Skywalkers in Korea Cross Han Solo
Thursday, May 3, 2007; 3:34 PM
SEOUL, South Korea -- They came from all over the world, poles in hand, and feet ready to inch more than half a mile across a high wire strung over the Han River in a spine-tingling battle of balance, speed and high anxiety.
As part of its annual city festival, the South Korean capital staged Thursday what was billed as the world's first high-wire championship, drawing 18 contestants from nine countries for three days of supreme feats of concentration.
Each acrobat must navigate the 1.2-inch-thick wire that spans the river, with the top prize of $15,000 going to the person crossing it fastest.
The contestants _ 14 men and four women _ include such masters of the high wire as Jade Kindar-Martin of Shelburne, Vt., a former Cirque du Soleil performer who once crossed London's River Thames at a height of 150 feet, and Colombia's Alan Martinez, who ambled across the Amazon.
They will face Adili Wuxiuer of China _ the world record-holder for distance who walked on a wire nearly a half-mile across the Chongqing Cliff at a height of 2,250 feet in 2003.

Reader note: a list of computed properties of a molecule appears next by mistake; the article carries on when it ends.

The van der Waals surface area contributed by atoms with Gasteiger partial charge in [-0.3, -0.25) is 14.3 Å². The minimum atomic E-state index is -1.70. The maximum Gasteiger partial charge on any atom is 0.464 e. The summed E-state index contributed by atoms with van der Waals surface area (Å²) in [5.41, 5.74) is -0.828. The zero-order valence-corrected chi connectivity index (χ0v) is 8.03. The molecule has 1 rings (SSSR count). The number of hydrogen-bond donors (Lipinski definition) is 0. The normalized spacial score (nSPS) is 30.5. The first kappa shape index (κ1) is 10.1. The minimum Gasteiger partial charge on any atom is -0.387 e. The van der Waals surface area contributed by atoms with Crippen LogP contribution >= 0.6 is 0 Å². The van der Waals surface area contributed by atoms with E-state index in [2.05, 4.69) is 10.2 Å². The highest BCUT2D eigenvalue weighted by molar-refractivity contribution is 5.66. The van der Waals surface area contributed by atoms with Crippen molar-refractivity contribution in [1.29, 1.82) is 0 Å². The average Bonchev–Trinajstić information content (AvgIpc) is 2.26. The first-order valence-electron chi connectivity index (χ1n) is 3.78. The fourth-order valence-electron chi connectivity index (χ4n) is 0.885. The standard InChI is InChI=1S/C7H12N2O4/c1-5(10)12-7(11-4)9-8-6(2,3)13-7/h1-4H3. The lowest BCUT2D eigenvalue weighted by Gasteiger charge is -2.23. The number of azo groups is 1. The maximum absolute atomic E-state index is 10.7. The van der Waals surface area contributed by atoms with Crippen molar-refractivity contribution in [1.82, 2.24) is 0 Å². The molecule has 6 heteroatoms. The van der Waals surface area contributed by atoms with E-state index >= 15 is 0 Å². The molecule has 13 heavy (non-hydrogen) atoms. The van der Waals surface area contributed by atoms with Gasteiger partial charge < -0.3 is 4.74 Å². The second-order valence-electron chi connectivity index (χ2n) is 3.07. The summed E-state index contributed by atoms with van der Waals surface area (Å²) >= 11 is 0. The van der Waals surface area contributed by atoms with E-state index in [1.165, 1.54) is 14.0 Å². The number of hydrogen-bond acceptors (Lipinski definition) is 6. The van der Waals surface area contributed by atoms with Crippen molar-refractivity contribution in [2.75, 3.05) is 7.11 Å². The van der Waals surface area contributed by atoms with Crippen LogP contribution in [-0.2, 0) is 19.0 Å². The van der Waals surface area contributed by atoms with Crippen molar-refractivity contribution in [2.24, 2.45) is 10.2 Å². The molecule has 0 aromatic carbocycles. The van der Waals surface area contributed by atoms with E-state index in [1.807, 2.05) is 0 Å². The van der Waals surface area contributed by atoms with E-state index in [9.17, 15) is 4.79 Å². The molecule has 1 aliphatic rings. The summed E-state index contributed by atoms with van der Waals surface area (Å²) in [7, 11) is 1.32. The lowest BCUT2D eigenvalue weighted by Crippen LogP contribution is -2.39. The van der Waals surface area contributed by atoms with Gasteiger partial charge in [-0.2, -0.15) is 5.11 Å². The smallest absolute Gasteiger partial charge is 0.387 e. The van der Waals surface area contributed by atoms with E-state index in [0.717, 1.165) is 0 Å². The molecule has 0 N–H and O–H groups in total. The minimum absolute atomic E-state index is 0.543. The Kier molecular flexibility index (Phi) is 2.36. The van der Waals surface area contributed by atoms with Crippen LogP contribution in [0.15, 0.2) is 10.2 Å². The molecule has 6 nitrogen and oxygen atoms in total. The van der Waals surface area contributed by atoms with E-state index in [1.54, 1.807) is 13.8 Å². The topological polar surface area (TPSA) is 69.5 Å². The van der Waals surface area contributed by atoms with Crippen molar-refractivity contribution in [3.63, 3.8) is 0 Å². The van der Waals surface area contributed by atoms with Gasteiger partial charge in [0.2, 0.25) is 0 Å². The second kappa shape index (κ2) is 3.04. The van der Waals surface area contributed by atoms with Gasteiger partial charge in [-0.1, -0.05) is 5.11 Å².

Organizers in Seoul said stringing the wire across the Han made it the longest-ever such high wire, meaning anyone making it across will break the record for distance.
The iron cable was supported by 72-foot-high towers on either bank of the river. A safety net was deployed under the sections of the wire over the riverbanks; otherwise the walkers faced a plunge into the swirling gray water.
Alexey Marchenko of Russia was one of two competitors who lost his balance and fell into the river Thursday with only 164 feet to go. Some in the crowd screamed as he splashed loudly into the Han, followed about a second later by his pole.
Damp and disqualified, Marchenko appeared unhurt as he chatted with rescuers in a motor boat that had scooped him from the water. All the contestants wore life vests.
The main wire _ with yellow flags every 82 feet _ was supported by stabilizing lines to keep it from swaying sideways, but it sagged under its weight across the middle of the river, meaning the drop to the water was actually much lower.
Thursday's first competitor _ Kwon Won-tae of South Korea _ glided across the wire to the cheers and applause of hundreds of people on each bank of the river that bisects Seoul.
Kwon, a famous tightrope walker in South Korea, flinched when his balance was disrupted by the wind and birds before completing the walk in 17 minutes and 7 seconds.